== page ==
Organisations around the world are becoming increasingly vulnerable to cyberattacks and pose a risk to the daily running of vital tasks that people rely on. Back in May 2017, a global ransomware attack, WannaCry, caused havoc on computers around the world, including machines owned by the NHS. Though there was a heightened concern around the impact of cyber-attacks and the tightening of cybersecurity, the healthcare sector continues to be a prime target for cybercriminals in numerous ways.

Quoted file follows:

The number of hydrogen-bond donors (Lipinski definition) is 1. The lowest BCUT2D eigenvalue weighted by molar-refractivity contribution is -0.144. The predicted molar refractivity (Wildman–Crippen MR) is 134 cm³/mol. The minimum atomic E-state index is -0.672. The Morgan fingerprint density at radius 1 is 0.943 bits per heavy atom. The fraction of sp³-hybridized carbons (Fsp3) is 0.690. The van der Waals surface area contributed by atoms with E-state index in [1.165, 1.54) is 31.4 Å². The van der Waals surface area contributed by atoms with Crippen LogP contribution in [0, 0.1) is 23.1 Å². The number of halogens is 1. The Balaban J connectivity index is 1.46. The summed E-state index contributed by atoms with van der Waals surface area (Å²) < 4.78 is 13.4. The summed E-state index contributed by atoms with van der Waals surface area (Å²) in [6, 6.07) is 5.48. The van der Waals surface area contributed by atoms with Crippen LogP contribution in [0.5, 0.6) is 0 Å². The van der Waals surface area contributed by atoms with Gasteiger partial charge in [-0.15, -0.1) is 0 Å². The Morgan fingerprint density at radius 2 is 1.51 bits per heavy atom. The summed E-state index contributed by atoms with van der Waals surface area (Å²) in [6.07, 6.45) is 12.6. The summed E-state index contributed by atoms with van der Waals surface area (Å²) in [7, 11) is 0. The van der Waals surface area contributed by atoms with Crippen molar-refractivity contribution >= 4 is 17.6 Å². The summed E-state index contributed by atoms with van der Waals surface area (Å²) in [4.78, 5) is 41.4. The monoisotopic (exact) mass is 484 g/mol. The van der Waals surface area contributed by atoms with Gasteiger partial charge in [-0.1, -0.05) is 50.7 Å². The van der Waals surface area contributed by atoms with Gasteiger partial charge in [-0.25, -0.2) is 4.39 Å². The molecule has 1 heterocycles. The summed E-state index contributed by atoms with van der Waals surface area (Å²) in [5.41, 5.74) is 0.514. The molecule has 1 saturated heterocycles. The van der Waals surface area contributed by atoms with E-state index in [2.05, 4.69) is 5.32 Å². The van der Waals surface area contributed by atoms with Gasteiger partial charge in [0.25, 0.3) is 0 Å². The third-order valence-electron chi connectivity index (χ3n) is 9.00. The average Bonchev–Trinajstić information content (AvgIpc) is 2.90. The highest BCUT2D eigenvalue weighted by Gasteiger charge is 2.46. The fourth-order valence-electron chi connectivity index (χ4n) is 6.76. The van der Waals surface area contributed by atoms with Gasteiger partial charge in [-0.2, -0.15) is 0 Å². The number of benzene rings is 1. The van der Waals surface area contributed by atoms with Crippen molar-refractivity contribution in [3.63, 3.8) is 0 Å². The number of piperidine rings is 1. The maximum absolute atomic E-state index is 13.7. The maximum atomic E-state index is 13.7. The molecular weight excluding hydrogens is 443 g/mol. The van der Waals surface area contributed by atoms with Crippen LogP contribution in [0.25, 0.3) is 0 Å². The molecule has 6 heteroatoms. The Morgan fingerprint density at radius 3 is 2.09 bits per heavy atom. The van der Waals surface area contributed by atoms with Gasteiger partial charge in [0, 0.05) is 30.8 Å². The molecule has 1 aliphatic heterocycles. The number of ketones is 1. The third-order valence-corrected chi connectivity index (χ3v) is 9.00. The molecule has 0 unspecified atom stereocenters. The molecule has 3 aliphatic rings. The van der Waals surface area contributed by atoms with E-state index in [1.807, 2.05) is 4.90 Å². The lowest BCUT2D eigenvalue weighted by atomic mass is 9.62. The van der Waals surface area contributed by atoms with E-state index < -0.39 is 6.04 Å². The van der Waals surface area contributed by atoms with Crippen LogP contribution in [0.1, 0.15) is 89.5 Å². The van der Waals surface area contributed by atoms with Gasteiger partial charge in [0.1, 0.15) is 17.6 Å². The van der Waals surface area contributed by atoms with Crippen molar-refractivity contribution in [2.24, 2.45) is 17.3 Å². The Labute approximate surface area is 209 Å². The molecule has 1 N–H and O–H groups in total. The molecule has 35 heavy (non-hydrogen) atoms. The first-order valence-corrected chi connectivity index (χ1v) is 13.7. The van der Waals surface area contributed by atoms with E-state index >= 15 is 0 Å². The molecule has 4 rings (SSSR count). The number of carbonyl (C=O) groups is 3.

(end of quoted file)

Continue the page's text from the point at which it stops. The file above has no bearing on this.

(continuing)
Video conferencing certainly isn’t new – its use started as far back as 1964. But since then, advances in voice over IP (VoIP) applications and access to high-speed internet has meant the technology was already part of many of our lives. But the Covid-19 pandemic placed video conferencing in the global spotlight like never before, and the role this technology has had in keeping the industry wheels turning cannot be overstated.